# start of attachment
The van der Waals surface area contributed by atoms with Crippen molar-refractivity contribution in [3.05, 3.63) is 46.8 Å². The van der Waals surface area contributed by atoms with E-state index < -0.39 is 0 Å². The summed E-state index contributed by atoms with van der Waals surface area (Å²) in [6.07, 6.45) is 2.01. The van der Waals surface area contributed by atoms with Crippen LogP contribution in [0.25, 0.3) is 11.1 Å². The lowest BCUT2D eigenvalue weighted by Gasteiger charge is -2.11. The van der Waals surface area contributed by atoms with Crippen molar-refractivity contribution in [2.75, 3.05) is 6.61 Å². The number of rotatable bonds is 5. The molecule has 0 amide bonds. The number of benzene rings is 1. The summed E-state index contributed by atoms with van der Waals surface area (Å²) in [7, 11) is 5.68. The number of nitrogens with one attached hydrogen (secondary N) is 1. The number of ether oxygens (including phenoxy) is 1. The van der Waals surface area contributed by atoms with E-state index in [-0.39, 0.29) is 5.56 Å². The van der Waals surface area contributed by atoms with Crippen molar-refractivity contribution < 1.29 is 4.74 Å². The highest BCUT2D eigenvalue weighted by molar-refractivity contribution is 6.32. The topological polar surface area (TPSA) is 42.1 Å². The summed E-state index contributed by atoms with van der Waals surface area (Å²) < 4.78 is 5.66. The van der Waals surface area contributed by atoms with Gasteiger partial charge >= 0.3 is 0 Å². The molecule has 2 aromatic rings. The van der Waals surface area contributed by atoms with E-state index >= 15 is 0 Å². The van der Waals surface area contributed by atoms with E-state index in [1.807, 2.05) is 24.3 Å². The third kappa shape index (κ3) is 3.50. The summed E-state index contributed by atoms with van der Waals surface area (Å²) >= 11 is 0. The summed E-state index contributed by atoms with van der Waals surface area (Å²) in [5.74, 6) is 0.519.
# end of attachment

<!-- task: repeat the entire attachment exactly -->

The van der Waals surface area contributed by atoms with Crippen molar-refractivity contribution in [3.05, 3.63) is 46.8 Å². The van der Waals surface area contributed by atoms with E-state index < -0.39 is 0 Å². The summed E-state index contributed by atoms with van der Waals surface area (Å²) in [6.07, 6.45) is 2.01. The van der Waals surface area contributed by atoms with Crippen LogP contribution in [0.25, 0.3) is 11.1 Å². The lowest BCUT2D eigenvalue weighted by Gasteiger charge is -2.11. The van der Waals surface area contributed by atoms with Crippen molar-refractivity contribution in [2.75, 3.05) is 6.61 Å². The number of rotatable bonds is 5. The molecule has 0 amide bonds. The number of benzene rings is 1. The summed E-state index contributed by atoms with van der Waals surface area (Å²) in [7, 11) is 5.68. The number of nitrogens with one attached hydrogen (secondary N) is 1. The number of ether oxygens (including phenoxy) is 1. The van der Waals surface area contributed by atoms with E-state index in [-0.39, 0.29) is 5.56 Å². The van der Waals surface area contributed by atoms with Crippen molar-refractivity contribution < 1.29 is 4.74 Å². The highest BCUT2D eigenvalue weighted by molar-refractivity contribution is 6.32. The topological polar surface area (TPSA) is 42.1 Å². The summed E-state index contributed by atoms with van der Waals surface area (Å²) < 4.78 is 5.66. The van der Waals surface area contributed by atoms with Gasteiger partial charge >= 0.3 is 0 Å². The molecule has 2 aromatic rings. The van der Waals surface area contributed by atoms with E-state index >= 15 is 0 Å². The van der Waals surface area contributed by atoms with E-state index in [1.807, 2.05) is 24.3 Å². The third kappa shape index (κ3) is 3.50. The summed E-state index contributed by atoms with van der Waals surface area (Å²) >= 11 is 0. The summed E-state index contributed by atoms with van der Waals surface area (Å²) in [5.74, 6) is 0.519.